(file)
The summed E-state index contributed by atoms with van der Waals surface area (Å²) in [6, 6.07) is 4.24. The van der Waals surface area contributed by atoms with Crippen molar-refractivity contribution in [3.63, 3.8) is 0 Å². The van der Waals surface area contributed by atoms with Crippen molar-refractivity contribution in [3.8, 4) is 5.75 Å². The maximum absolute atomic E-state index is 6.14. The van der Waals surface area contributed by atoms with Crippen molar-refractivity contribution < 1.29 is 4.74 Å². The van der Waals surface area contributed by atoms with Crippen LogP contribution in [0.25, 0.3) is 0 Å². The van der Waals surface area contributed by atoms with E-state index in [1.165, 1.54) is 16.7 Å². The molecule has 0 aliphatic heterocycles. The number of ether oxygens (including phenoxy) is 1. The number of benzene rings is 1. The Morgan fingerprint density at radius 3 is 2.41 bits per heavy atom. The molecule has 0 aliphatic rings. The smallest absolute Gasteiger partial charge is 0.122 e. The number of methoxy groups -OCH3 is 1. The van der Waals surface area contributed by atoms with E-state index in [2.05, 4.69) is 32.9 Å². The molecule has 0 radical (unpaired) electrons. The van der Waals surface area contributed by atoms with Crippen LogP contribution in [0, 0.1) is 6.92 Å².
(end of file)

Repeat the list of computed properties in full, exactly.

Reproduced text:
The summed E-state index contributed by atoms with van der Waals surface area (Å²) in [6, 6.07) is 4.24. The van der Waals surface area contributed by atoms with Crippen molar-refractivity contribution in [3.63, 3.8) is 0 Å². The van der Waals surface area contributed by atoms with Crippen molar-refractivity contribution in [3.8, 4) is 5.75 Å². The maximum absolute atomic E-state index is 6.14. The van der Waals surface area contributed by atoms with Crippen molar-refractivity contribution < 1.29 is 4.74 Å². The van der Waals surface area contributed by atoms with Crippen LogP contribution in [0.25, 0.3) is 0 Å². The van der Waals surface area contributed by atoms with E-state index in [1.165, 1.54) is 16.7 Å². The molecule has 0 aliphatic heterocycles. The number of ether oxygens (including phenoxy) is 1. The number of benzene rings is 1. The Morgan fingerprint density at radius 3 is 2.41 bits per heavy atom. The molecule has 0 aliphatic rings. The smallest absolute Gasteiger partial charge is 0.122 e. The number of methoxy groups -OCH3 is 1. The van der Waals surface area contributed by atoms with E-state index in [2.05, 4.69) is 32.9 Å². The molecule has 0 radical (unpaired) electrons. The van der Waals surface area contributed by atoms with Crippen LogP contribution in [0, 0.1) is 6.92 Å².